Tags: north | korea | strike | south

NKorea Says to Strike South If Drill Goes Ahead

Friday, 17 Dec 2010 07:04 AM

 

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SEOUL/BEIJING - North Korea said on Friday it would strike again at the South if a live-firing drill by Seoul on a disputed island went ahead, with an even stronger response than last month's shelling that killed four people.

The announcement on North Korean official news agency KCNA came as South Korea readied for firing drills on Yeonpyeong island near a disputed maritime border with the North for the first time since November's exchange of artillery fire.

"The strike will play out a more serious situation than on Nov. 23 in terms of the strength and scope of the strike," KCNA said.

A leading South Korean defence analyst said he doubted the North would carry out its threat, which rattled financial markets, and South Korea's Defence Ministry said the drill planned for Dec. 18-21 would go ahead.

The North had said its November shelling was a response to South Korean "provocations" after an artillery battery on the island fired in what Seoul said was a routine drill.

 

North Korea's warning came after Seoul promised a more robust response to any further attacks on its territory. The shelling of the island was the first time since the Korean war that the North had attacked South Korean territory.

"They would have to be committing to a full-out war if they did that (struck again)," said Baek Seung-joo of the Korea Institute for Defense Analyses, an expert on North Korea's military strategy.

"What's likely is they will do something as a face-saving action, such as firing their own artillery near the disputed waters," he said.

The won fell slightly in offshore forward trading against the dollar, with the 1-month non-deliverable dollar/won forwards rising to as high as 1,159 soon after the news broke from around 1,155.

 

CHINA URGES U.S. TO PLAY CONSTRUCTIVE ROLE

China, the North's main backer, has said that Pyongyang had promised restraint and the threat of a new attack by the North came as China told visiting U.S. Deputy Secretary of State James Steinberg that the two big powers should cooperate more in defusing tension on the Korean peninsula.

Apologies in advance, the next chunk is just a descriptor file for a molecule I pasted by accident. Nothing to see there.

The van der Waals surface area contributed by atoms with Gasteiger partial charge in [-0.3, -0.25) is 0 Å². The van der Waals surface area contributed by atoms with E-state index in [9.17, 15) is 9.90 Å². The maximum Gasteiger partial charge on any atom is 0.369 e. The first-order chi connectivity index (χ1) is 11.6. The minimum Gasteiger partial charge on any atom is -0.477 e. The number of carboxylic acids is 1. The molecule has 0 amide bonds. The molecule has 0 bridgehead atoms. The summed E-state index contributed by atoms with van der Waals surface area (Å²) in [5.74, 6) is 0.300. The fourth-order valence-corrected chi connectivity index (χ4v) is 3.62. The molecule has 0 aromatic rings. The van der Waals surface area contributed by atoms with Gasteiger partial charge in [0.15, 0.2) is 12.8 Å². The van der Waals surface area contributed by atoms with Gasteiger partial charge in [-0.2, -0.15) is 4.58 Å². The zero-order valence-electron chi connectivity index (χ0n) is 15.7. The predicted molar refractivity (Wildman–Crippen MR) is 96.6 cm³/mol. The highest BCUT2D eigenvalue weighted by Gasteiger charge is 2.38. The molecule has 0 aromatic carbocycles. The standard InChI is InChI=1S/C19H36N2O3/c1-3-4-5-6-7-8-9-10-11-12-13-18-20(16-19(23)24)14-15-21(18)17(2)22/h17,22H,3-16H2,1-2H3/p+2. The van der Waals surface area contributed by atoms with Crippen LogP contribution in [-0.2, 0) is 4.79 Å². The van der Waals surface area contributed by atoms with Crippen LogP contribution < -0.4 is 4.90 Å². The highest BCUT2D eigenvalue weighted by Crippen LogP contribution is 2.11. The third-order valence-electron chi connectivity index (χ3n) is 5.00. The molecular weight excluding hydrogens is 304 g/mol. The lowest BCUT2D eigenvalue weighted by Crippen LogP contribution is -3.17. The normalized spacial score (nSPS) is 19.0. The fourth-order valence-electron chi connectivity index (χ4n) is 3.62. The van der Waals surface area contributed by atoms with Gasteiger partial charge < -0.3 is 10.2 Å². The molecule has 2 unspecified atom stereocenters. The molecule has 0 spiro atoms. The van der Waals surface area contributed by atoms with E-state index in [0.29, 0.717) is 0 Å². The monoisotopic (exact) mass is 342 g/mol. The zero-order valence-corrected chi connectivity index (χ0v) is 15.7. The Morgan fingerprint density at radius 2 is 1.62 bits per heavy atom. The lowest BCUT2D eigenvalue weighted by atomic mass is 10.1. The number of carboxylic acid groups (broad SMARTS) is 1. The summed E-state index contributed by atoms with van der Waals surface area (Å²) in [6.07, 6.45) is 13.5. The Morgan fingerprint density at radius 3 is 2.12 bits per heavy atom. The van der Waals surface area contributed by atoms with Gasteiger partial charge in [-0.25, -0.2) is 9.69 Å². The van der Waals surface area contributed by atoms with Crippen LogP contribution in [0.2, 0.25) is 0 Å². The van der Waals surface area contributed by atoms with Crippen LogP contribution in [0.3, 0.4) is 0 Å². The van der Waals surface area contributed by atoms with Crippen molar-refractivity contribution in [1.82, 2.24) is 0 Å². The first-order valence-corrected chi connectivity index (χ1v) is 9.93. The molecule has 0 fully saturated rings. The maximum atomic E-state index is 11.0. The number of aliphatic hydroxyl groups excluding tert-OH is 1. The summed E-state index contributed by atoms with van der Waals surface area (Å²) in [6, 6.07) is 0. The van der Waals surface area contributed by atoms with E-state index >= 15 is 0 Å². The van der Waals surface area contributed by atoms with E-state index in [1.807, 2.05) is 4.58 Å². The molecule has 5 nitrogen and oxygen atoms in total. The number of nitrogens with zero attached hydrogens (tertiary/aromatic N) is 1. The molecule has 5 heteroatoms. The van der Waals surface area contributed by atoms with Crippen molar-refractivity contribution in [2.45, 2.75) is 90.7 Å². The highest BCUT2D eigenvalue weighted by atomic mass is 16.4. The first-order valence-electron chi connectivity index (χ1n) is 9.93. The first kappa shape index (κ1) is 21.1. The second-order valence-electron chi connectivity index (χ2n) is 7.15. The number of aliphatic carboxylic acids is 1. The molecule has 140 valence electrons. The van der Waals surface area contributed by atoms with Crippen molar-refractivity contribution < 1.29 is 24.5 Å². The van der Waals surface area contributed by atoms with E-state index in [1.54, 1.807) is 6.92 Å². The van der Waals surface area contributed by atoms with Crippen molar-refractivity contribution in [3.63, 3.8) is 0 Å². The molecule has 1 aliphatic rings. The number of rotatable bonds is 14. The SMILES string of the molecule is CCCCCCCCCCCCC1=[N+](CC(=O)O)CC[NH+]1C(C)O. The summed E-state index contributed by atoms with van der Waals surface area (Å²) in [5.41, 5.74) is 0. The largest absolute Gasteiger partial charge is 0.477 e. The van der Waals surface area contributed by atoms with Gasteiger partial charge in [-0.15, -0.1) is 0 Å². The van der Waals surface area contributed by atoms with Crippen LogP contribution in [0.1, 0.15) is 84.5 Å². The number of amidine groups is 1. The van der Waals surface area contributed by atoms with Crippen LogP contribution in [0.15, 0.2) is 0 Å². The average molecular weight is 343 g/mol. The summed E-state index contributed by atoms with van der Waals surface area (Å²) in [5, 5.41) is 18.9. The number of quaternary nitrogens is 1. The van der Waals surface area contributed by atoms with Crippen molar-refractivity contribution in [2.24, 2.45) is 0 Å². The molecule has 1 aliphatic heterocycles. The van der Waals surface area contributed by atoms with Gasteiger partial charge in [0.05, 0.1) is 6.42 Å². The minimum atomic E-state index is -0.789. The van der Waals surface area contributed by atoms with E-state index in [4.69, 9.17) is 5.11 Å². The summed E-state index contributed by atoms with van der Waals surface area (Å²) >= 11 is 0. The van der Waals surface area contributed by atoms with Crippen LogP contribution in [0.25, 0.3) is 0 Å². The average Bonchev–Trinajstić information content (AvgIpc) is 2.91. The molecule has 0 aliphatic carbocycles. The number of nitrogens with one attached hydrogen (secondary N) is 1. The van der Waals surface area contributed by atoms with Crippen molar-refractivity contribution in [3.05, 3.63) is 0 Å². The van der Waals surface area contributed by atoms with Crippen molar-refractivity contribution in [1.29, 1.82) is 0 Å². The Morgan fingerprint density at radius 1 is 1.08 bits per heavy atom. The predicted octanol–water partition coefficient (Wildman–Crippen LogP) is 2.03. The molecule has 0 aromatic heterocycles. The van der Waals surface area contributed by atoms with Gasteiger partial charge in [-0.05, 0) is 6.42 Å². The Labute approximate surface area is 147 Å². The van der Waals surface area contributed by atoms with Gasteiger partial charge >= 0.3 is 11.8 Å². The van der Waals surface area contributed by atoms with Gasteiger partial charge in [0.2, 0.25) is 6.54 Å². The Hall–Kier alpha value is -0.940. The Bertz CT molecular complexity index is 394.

It also came as U.S. diplomatic troubleshooter Bill Richardson visited Pyongyang in an effort to "reduce the tension on the Korean peninsula". [ID:nTOE6BG025]

China's top diplomat, Dai Bingguo, urged closer coordination over the Korean peninsula during talks with Steinberg, the second most senior official in the U.S. State Department, the state-run Xinhua news agency reported on Friday.

Steinberg was in Beijing for three days up to Friday to press China to do more to bring to heel its ally, North Korea, which last month sparked alarm by shelling the island and disclosing advances in uranium enrichment which could give it a new path to make nuclear weapons.

China has avoided publicly condemning its long-time ally over the deadly shelling and nuclear moves, and instead pleaded with other powers to embrace fresh talks with North Korea.

 

NORTH'S ACTIONS DESIGNED TO WIN NEGOTIATIONS

North Korea's threatened strike came as is sought the restart of six-party nuclear talks with the United States, China, South Korea, Japan and Russia.

It wants the talks to resume without preconditions, something Washington and South Korea have ruled out as they do not want to be seen to be rewarding Pyongyang for its hostile actions.

Analysts say the North uses the threat of attacks and even nuclear conflict to win concessions such as food and economic aid at talks over its nuclear stockpile.

U.S. nuclear expert Siegfried Hecker, who visited the Yongbyon reprocessing facility last month, has raised concerns that the North had alternative sites for uranium enrichment and newspapers have reported South Korean intelligence officials saying it may be readying for a third nuclear test and had three or four more uranium enrichment sites. {ID:nTOE6BD058]

At the same time as the poor, reclusive country is pushing for aid, the North is also in the throes of a potential leadership succession as ailing leader Kim Jong-il grooms his youngest son, Kim Jong-un, into the next ruler.

  

© 2014 Thomson/Reuters. All rights reserved.

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